3:59 by Gretchen McNeil
Balzer & Bray | Hardcover, 386 pages
Publication Date: Sept 17th, 2013
Rating: 4 out of 5 Stars
In My Own Words:
Parallel universe. Teens smarter than the average. Portals. Scientific jargons that, surprisingly enough, I was able to understand. Matter can occupy the same space at the same time; meaning, two versions of one person can be on the same plane of existence. It also features the kind of nocturnal giant birds that I’ve only seen in that movie, Pitch Dark. It has the right mix of high octane action, romance and Sci-Fi that did not make my head spin. In short, this book was worth the read.
This book started out with an unforgivable relationship faux pas: a cheating character. I almost didn’t continue because of it. But I persevere because I was on a mission. I’m trying to pack away as much YA as I can so I can move on from this genre. DNF’ing is not an option. Well, I’m glad I finished this book. I’m glad I stuck with it.
I somehow ended up with a couple of books of the same subject on my current reads last week: parallel universe. The other book being, Relativity by Cristin Bishara. Admittedly, I started the latter first and have read more than half of the book already before I decided to try this one on for size. Relativity, unfortunately, was a little slow for my taste. And I have a premonition that I will not be left with the same
dissatisfaction as I now have with this one.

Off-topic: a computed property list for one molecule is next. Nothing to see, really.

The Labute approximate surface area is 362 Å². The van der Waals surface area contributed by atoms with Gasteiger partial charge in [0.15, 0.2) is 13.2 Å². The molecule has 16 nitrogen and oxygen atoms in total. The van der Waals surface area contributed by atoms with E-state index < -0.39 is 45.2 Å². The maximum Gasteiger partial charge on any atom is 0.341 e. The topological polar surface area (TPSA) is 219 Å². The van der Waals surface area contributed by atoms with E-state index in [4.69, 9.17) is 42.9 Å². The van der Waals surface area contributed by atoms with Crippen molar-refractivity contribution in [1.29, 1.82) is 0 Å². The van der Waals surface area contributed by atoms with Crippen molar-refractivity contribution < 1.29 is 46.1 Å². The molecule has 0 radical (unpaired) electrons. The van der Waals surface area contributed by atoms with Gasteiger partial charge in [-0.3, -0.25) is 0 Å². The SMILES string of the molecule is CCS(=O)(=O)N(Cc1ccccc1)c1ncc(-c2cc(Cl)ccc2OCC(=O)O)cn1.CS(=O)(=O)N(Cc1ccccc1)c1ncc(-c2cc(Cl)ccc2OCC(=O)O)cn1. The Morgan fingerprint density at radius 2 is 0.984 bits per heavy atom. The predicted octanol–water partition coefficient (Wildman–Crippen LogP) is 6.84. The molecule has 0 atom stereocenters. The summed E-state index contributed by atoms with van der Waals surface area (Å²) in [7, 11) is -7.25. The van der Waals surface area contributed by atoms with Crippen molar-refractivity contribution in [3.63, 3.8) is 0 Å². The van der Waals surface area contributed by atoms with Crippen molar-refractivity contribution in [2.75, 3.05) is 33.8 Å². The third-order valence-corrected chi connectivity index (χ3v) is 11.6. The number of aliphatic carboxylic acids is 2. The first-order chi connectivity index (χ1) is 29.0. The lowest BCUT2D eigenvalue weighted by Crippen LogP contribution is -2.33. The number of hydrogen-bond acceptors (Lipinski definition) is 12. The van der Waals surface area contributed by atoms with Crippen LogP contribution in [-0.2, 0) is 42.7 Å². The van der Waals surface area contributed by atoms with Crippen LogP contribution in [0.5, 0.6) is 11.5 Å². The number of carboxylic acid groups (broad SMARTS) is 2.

Books with this theme typically bore me. But 3:59 managed to keep my characteristically fleeting attention for the entire day. Yup. I read it in one sitting. The romance – though started on the wrong side of right – got ultimately better. Truthfully, I can’t reconcile the same sets of characters from their different worlds. Aside from Penelope, everyone pretty much took on different personalites. The differences were startling. In effect, the two versions of Nick and Josephine was exactly how you would envision them in a Bizarro World.
Bravo, McNeil for throwing that wrench on what was turning out to be a smooth-sailing plot. On the surface, you’d think that you have it all figured out because the author told the story with a misleading transparency. She tells you who the good and the bad guys were. You’d never anticipate the twist in the end. I know I didn’t.
Josie’s kick-assery multiplies when she starts spouting off theories of relativity, gravity and quantum physics. She didn’t sound pretentious nor did she try so hard to make it seem like she was trying hard. I really like how McNeil used scientific jargons but then she made them sound so pedestrian.
To conclude, 3:59 showed me exactly what it would be like to read an accessible SciFi. I must admit the Romance is a big seller with this book. I’m looking forward to reading the next instalment because the book left off at a sort of, kind of unfinished ending.